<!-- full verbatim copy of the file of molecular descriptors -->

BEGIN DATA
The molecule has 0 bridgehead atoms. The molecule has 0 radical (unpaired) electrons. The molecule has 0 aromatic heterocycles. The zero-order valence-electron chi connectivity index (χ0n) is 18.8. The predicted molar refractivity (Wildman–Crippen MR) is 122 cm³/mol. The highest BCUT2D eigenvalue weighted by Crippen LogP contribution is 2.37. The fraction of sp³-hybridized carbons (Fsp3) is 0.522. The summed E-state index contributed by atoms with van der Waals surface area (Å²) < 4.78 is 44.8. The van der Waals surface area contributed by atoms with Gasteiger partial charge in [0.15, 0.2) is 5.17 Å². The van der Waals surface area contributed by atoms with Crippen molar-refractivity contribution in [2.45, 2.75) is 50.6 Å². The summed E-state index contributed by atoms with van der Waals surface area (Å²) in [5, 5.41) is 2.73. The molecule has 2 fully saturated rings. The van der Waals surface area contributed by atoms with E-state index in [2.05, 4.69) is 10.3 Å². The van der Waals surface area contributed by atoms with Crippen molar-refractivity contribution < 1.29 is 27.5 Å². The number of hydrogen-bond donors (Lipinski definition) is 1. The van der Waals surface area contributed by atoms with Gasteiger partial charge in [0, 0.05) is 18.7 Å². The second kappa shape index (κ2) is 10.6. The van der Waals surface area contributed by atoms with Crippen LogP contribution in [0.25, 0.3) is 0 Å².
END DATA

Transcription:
The molecule has 0 bridgehead atoms. The molecule has 0 radical (unpaired) electrons. The molecule has 0 aromatic heterocycles. The zero-order valence-electron chi connectivity index (χ0n) is 18.8. The predicted molar refractivity (Wildman–Crippen MR) is 122 cm³/mol. The highest BCUT2D eigenvalue weighted by Crippen LogP contribution is 2.37. The fraction of sp³-hybridized carbons (Fsp3) is 0.522. The summed E-state index contributed by atoms with van der Waals surface area (Å²) < 4.78 is 44.8. The van der Waals surface area contributed by atoms with Gasteiger partial charge in [0.15, 0.2) is 5.17 Å². The van der Waals surface area contributed by atoms with Crippen molar-refractivity contribution in [2.45, 2.75) is 50.6 Å². The summed E-state index contributed by atoms with van der Waals surface area (Å²) in [5, 5.41) is 2.73. The molecule has 2 fully saturated rings. The van der Waals surface area contributed by atoms with E-state index in [2.05, 4.69) is 10.3 Å². The van der Waals surface area contributed by atoms with Crippen molar-refractivity contribution < 1.29 is 27.5 Å². The number of hydrogen-bond donors (Lipinski definition) is 1. The van der Waals surface area contributed by atoms with Gasteiger partial charge in [0, 0.05) is 18.7 Å². The second kappa shape index (κ2) is 10.6. The van der Waals surface area contributed by atoms with Crippen LogP contribution in [0.25, 0.3) is 0 Å².